But… Reading between the lines of the sessions, consumer managed social networks are the foundation for game changing results in Heath Care 3.0.
One unrealized innovation is Syndromic Surveillance. Google can predict a flu outbreak two weeks faster the previous methods (http://bit.ly/d5Nvbg) using the frequency of search terms. Is the real-time communication through online social networks the next opportunity? Some Payers think so and are beginning to invest in social media monitoring. Social media offers the ability to monitor real-time patient interactions and ultimately promote wellness across to a large but focused audience. Applications to monitor and react to adverse events and or disease trends will revolutionize Life Science and Health Care processes.
Another benefit of social media in Health Care will be the virtualization of doctor visits through moderated social networks. As Social Media takes hold, a new generation of providers will emerge from the medical community to revolutionize health care delivery and wellness. Rather than fending for yourself after a 10 minute doctor visit, follow-ups will be managed through moderated online networks, where medical diagnosis and check ups are conducted from the comfort of your favorite TV chair.
Finally, Social Networks put the patient back in the wellness driver seat. PHRs are creating transferable access to critical personal health information but its the community that empowers patient’s get and stay well. Early examples have already started to emerge. A friend of mine recently quick a 20 year smoking addiction, relying on a combination prescribed medicine, a supportive online social community, and mobile apps to remind him how much money he was saving. Other examples include sites like patientslikeme.com and bodimojo.com, demonstrating the power of a consumer population taking ownership of their own wellness.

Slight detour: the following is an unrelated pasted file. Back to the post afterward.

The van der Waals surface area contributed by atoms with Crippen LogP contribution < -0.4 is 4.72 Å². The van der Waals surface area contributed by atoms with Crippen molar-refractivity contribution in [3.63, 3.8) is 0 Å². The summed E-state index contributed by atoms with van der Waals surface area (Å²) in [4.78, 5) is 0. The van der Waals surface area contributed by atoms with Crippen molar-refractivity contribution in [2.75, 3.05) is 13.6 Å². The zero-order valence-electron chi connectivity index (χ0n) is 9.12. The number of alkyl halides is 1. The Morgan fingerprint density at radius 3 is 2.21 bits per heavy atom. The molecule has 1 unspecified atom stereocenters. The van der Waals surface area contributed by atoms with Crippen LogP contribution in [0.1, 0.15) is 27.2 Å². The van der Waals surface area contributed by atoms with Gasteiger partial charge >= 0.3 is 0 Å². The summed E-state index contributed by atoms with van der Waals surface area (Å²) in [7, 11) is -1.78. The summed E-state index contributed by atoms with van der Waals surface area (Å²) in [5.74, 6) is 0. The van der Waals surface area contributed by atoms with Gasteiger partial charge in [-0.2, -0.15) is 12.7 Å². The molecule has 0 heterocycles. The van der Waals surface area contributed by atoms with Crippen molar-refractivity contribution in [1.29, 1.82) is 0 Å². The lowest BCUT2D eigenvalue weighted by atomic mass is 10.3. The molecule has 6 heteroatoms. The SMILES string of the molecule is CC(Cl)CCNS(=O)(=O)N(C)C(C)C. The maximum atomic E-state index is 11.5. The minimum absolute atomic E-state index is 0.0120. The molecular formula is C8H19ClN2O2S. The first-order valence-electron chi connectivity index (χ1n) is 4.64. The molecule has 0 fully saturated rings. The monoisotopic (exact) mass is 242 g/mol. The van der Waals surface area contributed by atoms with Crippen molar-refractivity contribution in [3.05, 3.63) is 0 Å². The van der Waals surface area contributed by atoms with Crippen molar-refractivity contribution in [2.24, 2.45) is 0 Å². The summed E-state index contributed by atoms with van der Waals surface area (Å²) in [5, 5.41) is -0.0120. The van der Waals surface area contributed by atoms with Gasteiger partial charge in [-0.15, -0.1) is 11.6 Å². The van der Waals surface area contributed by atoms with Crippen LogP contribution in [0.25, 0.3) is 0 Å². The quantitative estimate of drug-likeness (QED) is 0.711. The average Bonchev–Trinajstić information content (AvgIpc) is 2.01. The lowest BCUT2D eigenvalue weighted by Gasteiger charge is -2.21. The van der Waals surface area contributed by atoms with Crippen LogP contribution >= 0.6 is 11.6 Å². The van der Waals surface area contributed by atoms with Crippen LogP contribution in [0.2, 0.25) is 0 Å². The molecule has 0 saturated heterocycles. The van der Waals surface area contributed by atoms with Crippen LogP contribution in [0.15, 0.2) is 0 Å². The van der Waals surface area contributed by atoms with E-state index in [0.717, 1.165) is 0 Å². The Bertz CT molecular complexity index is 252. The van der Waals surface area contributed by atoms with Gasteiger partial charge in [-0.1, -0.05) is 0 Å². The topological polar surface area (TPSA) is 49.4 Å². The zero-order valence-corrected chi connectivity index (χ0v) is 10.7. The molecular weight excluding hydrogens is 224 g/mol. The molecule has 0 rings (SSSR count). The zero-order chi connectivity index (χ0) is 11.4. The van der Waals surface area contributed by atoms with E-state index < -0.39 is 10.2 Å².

The amazing nature of our world is the speed at which these innovations will become mainstream. Health Care 3.0 is coming to the gates before 1.0 has reached the finish line.
I was hiking through the Olympic Rain Forest when I first realized the power of swarm. A somewhat crazy friend crossed the river, heel to toe, over a fallen log ahead of me. About three steps behind, the hive had just enough time to get excited for my arrival. I had been stung occasionally before and wasn’t afraid of bees, but caught half way across a log over a freezing river surrounded by a swarm of bees was a new experience for me. Jumping off the log into the cold water I understood the power of swarm.
In this blog I’d like to share my conversations, thoughts, and experiences related to the swarm power of Social Media and specifically its impact on Life Science and Healthcare organizations.
At its heart Social Media is a network of human interaction, each post and tweet a single buzzing bee. Individual mini-conversations with friends, family, co-workers, care givers, vendors, customers passively available in real time. Now, what about the macro view? I think the combined power of these conversations is where Social Media takes on a new form with insights and access big enough to make you jump into freezing rushing river.